Several years ago, I was conducting ethnographic research in a neighborhood adjacent to a large urban university. While interviewing a community leader, I referred to the university as an “anchor institution.” The woman looked puzzled for a moment then smiled. “I guess that’s about right,” she said, “an anchor is something that gets dropped on people’s heads.” She and her fellow residents had valid grounds for cynicism. As was the case in many other poor neighborhoods located next to large universities in cities around the country, relations between her community and the university had been marked by decades of conflict,...

  5. Preface
    (pp. xiii-xvi)
  6. Introduction
    (pp. xvii-xxviii)

    Universities and colleges, which simultaneously constitute preeminent international, national, and local institutions, potentially represent by far the most powerful partners, “anchors,” and creative catalysts for change and improvement in the quality of life in American cities and communities. For universities and colleges to fulfill their great potential and more effectively contribute to positive change in their communities, cities, and metropolitan areas, however, they will have to critically examine and change their organizational cultures and structures and embed civic engagement across all components of the institution.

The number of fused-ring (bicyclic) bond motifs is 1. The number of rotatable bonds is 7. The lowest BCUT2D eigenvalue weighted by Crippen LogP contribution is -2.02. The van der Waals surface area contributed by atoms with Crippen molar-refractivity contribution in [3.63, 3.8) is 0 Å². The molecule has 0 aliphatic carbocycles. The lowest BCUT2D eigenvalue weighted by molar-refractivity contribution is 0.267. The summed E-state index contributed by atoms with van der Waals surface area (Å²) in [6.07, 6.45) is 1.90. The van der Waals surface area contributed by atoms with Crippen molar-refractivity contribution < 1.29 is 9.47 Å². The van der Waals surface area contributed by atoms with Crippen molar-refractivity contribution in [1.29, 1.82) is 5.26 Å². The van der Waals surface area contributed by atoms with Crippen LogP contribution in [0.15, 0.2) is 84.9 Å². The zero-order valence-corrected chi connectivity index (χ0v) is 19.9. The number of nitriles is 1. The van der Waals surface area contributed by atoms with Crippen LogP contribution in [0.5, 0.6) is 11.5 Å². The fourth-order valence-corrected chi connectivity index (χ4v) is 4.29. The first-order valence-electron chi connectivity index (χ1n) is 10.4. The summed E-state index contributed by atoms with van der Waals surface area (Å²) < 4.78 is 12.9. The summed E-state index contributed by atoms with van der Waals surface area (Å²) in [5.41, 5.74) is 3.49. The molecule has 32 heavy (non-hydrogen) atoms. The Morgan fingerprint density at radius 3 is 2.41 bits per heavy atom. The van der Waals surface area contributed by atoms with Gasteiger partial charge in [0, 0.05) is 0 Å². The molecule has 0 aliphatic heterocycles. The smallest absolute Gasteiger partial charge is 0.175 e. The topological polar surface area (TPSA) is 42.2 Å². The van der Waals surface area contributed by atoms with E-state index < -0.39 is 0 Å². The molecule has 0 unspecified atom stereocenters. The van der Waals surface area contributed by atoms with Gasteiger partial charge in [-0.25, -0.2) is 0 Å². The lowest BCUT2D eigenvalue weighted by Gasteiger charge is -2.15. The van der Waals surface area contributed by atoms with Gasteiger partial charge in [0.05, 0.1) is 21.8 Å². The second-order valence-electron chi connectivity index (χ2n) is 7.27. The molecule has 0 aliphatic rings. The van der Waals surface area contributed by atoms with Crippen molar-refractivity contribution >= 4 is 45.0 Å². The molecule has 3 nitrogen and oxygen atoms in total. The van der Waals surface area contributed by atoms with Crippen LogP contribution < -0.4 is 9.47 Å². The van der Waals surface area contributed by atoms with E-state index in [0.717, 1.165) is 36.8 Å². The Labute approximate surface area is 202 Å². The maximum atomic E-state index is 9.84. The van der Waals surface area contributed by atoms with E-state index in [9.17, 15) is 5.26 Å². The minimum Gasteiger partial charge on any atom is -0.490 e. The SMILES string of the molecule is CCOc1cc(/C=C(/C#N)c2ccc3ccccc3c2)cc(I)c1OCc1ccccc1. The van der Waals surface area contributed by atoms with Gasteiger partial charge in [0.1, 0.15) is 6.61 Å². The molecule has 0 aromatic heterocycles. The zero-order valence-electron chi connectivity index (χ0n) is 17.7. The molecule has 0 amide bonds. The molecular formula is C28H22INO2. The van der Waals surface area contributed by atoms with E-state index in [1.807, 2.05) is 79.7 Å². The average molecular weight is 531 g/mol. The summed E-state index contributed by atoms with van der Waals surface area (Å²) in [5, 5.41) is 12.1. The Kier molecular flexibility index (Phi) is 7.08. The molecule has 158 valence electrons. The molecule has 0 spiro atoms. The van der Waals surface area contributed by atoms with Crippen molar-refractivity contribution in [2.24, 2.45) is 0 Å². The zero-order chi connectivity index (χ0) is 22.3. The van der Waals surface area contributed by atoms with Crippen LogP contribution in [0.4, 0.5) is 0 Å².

University are place-based institutions anchored within their communities, and they are increasingly recognized as key...


    • CHAPTER 1 Brief History of Universities, Community Partnerships, and Economic Development
      (pp. 3-10)